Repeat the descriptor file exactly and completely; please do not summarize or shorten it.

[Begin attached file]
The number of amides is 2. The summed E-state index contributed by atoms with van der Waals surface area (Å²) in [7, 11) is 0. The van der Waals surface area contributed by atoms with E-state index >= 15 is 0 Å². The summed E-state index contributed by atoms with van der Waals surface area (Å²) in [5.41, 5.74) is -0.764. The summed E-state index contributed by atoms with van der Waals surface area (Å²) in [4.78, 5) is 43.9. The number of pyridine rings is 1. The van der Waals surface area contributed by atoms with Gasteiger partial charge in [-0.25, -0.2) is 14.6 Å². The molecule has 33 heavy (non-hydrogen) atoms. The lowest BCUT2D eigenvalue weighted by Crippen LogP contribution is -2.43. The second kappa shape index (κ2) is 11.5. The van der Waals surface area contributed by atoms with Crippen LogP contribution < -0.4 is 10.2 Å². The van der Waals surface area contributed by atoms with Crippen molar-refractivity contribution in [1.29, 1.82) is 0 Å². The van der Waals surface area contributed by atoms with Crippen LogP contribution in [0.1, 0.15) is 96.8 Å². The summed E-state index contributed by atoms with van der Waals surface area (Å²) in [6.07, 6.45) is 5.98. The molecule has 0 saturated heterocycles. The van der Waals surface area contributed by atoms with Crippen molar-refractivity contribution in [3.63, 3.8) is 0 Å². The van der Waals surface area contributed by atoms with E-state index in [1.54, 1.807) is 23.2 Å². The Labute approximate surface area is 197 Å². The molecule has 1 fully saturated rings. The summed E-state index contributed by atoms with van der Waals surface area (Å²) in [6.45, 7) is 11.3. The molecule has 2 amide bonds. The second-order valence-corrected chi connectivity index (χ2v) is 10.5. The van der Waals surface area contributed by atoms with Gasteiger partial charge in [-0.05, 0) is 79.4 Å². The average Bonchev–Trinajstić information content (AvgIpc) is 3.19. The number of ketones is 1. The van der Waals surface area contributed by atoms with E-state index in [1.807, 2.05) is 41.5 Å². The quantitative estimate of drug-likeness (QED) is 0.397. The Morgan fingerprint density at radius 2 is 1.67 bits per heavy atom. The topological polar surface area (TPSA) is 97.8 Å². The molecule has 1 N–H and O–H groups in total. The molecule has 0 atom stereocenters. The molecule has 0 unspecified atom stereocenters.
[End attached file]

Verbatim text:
The number of amides is 2. The summed E-state index contributed by atoms with van der Waals surface area (Å²) in [7, 11) is 0. The van der Waals surface area contributed by atoms with E-state index >= 15 is 0 Å². The summed E-state index contributed by atoms with van der Waals surface area (Å²) in [5.41, 5.74) is -0.764. The summed E-state index contributed by atoms with van der Waals surface area (Å²) in [4.78, 5) is 43.9. The number of pyridine rings is 1. The van der Waals surface area contributed by atoms with Gasteiger partial charge in [-0.25, -0.2) is 14.6 Å². The molecule has 33 heavy (non-hydrogen) atoms. The lowest BCUT2D eigenvalue weighted by Crippen LogP contribution is -2.43. The second kappa shape index (κ2) is 11.5. The van der Waals surface area contributed by atoms with Crippen LogP contribution < -0.4 is 10.2 Å². The van der Waals surface area contributed by atoms with Crippen molar-refractivity contribution in [1.29, 1.82) is 0 Å². The van der Waals surface area contributed by atoms with Crippen LogP contribution in [0.1, 0.15) is 96.8 Å². The summed E-state index contributed by atoms with van der Waals surface area (Å²) in [6.07, 6.45) is 5.98. The molecule has 0 saturated heterocycles. The van der Waals surface area contributed by atoms with Crippen molar-refractivity contribution in [3.63, 3.8) is 0 Å². The van der Waals surface area contributed by atoms with E-state index in [1.54, 1.807) is 23.2 Å². The Labute approximate surface area is 197 Å². The molecule has 1 fully saturated rings. The summed E-state index contributed by atoms with van der Waals surface area (Å²) in [6.45, 7) is 11.3. The molecule has 2 amide bonds. The second-order valence-corrected chi connectivity index (χ2v) is 10.5. The van der Waals surface area contributed by atoms with Gasteiger partial charge in [-0.05, 0) is 79.4 Å². The average Bonchev–Trinajstić information content (AvgIpc) is 3.19. The number of ketones is 1. The van der Waals surface area contributed by atoms with E-state index in [1.807, 2.05) is 41.5 Å². The quantitative estimate of drug-likeness (QED) is 0.397. The Morgan fingerprint density at radius 2 is 1.67 bits per heavy atom. The topological polar surface area (TPSA) is 97.8 Å². The molecule has 1 N–H and O–H groups in total. The molecule has 0 atom stereocenters. The molecule has 0 unspecified atom stereocenters.